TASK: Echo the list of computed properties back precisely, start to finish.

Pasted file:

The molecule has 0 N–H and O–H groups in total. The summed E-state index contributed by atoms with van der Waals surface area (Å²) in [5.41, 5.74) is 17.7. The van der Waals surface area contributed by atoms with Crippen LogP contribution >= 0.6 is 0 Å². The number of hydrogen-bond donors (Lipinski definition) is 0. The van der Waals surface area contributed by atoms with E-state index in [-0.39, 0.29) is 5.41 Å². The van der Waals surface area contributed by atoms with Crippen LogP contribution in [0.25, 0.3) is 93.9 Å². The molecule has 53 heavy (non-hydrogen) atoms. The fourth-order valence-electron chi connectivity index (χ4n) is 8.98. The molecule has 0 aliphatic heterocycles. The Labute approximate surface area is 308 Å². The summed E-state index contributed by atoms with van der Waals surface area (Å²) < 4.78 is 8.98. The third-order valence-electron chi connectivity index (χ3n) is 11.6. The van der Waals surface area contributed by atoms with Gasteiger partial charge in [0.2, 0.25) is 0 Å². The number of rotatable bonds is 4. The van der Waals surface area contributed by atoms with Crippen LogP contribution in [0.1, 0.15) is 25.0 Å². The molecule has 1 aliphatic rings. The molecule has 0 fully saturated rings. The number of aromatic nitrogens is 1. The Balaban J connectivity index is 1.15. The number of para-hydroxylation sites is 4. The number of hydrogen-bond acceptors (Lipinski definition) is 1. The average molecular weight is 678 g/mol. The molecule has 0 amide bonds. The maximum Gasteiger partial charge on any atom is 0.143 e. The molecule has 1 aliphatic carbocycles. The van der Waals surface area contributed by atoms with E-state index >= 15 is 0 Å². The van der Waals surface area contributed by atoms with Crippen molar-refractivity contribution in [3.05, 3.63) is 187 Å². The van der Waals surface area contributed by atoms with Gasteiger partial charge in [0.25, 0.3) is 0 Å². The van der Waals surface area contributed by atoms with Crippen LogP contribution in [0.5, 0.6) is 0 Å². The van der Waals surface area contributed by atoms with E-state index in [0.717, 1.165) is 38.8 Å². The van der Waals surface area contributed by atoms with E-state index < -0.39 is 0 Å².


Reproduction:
The molecule has 0 N–H and O–H groups in total. The summed E-state index contributed by atoms with van der Waals surface area (Å²) in [5.41, 5.74) is 17.7. The van der Waals surface area contributed by atoms with Crippen LogP contribution >= 0.6 is 0 Å². The number of hydrogen-bond donors (Lipinski definition) is 0. The van der Waals surface area contributed by atoms with E-state index in [-0.39, 0.29) is 5.41 Å². The van der Waals surface area contributed by atoms with Crippen LogP contribution in [0.25, 0.3) is 93.9 Å². The molecule has 53 heavy (non-hydrogen) atoms. The fourth-order valence-electron chi connectivity index (χ4n) is 8.98. The molecule has 0 aliphatic heterocycles. The Labute approximate surface area is 308 Å². The summed E-state index contributed by atoms with van der Waals surface area (Å²) < 4.78 is 8.98. The third-order valence-electron chi connectivity index (χ3n) is 11.6. The van der Waals surface area contributed by atoms with Gasteiger partial charge in [0.2, 0.25) is 0 Å². The number of rotatable bonds is 4. The van der Waals surface area contributed by atoms with Crippen LogP contribution in [0.1, 0.15) is 25.0 Å². The molecule has 1 aliphatic rings. The molecule has 0 fully saturated rings. The number of aromatic nitrogens is 1. The Balaban J connectivity index is 1.15. The number of para-hydroxylation sites is 4. The number of hydrogen-bond acceptors (Lipinski definition) is 1. The average molecular weight is 678 g/mol. The molecule has 0 amide bonds. The maximum Gasteiger partial charge on any atom is 0.143 e. The molecule has 1 aliphatic carbocycles. The van der Waals surface area contributed by atoms with E-state index >= 15 is 0 Å². The van der Waals surface area contributed by atoms with Crippen molar-refractivity contribution in [3.05, 3.63) is 187 Å². The van der Waals surface area contributed by atoms with Gasteiger partial charge in [0.25, 0.3) is 0 Å². The van der Waals surface area contributed by atoms with Crippen LogP contribution in [0.5, 0.6) is 0 Å². The van der Waals surface area contributed by atoms with E-state index in [0.717, 1.165) is 38.8 Å². The van der Waals surface area contributed by atoms with E-state index < -0.39 is 0 Å².